Blooming Butterflies, Inc. - SAVE MONARCH BUTTERFLIES
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PROJECT - SAVE THE MONARCH BUTTERFLIES ENDANGERED SPECIES
http://www.csmonitor.com/Science/2014/0130/Bye-bye-butterfly-How-you-can-fight-the-Monarch-die-off-video



Threatened animals like elephants, porpoises and lions grab all the headlines, but what’s happening to monarch butterflies is nothing short of a massacre. The U.S. Fish and Wildlife Service summed it up in just one grim statistic on Monday: Since 1990, about 970 million have vanished.

It happened as farmers and homeowners sprayed herbicides on milkweed plants, which serve as the butterflies’ nursery, food source and home. In an attempt to counter two decades of destruction, the Fish and Wildlife Service launched a partnership with two private conservation groups, the National Wildlife Federation and the National Fish and Wildlife Foundation, to basically grow milkweed like crazy in the hopes of saving the monarchs.

Monarch butterflies are a keystone species that once fluttered throughout the United States by the billions. They alighted from Mexico to Canada each spring on a trek that required six generations of the insect to complete. Afterward, young monarchs about the quarter of the weight of a dime, that know nothing about the flight pattern through the United States, not to mention Mexico, fly back, resting, birthing and dining on milkweed. Only about 30 million remain.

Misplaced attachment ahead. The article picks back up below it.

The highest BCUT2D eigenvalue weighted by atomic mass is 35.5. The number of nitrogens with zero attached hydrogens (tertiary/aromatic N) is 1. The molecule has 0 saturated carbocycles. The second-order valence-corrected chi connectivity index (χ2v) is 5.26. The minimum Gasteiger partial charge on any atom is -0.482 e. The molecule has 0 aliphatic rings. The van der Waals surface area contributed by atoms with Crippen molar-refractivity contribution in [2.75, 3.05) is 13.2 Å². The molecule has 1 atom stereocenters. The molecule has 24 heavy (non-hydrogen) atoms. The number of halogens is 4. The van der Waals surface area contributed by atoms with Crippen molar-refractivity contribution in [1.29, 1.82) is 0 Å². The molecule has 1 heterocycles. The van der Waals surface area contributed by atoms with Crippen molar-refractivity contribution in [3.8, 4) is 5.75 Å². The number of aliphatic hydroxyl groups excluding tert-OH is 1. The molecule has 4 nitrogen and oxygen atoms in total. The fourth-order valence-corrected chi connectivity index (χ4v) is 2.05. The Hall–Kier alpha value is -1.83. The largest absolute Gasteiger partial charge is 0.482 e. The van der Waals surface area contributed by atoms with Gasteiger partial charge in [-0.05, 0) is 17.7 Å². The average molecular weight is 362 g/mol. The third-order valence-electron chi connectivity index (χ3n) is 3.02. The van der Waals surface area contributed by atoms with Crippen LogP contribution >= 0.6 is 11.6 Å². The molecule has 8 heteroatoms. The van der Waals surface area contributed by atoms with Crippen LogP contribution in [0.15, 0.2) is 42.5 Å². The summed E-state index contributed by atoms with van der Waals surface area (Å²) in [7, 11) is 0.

The extinction of certain butterfly species is not unheard of. The blueberry-colored Xerces blue disappeared from San Francisco years ago, and recently Fish and Wildlife announced that two subspecies — the rockland skipper and Zestos in South Florida — haven’t been seen since 2004 and are probably extinct. On top of that, pesticide use has also caused a collapse of other pollinators — wasps, beetles and especially honeybees.

PLEASE PLANT MILKWEED AND BUTTERFLY WEED TO HELP SAVE THE MONARCHS!
PLEASE STOP USING HERBICIDES ON MILKWEED PLANTS!

With the help of many volunteers, we have planted butterfly weed with many nectar plants.  In 2015 we have successfully released 87 butterflies after watching the caterpillars grow and turn into beautiful chrysalis and then birth a Gorgeous Monarch Butterfly! 

Spring 2016, as the Monarch Butterflies flew up from their migration land (Mexico) we were blessed with over 150 caterpillars and scrambled to find more butterfly weed plants!  We have helped birth over 100 Monarch Butterflies so far this Spring.  The recycled pallets work great helping to protect the chrysalis from the wasps.  You cannot use chemicals on the plants or surroundings so we actually go out and swap the wasp down.  Usually a wasp has a nest within 200 ft of the wasp swarming so keep an eye out and help the caterpillars. Monarchs need all the help they can get.

Just two of the beautiful Chrysalis and one of the many caterpillars  from our special garden behind our building for our non-profit, Blooming Butterflies!  We used all recycled material to make the walls and planter boxes.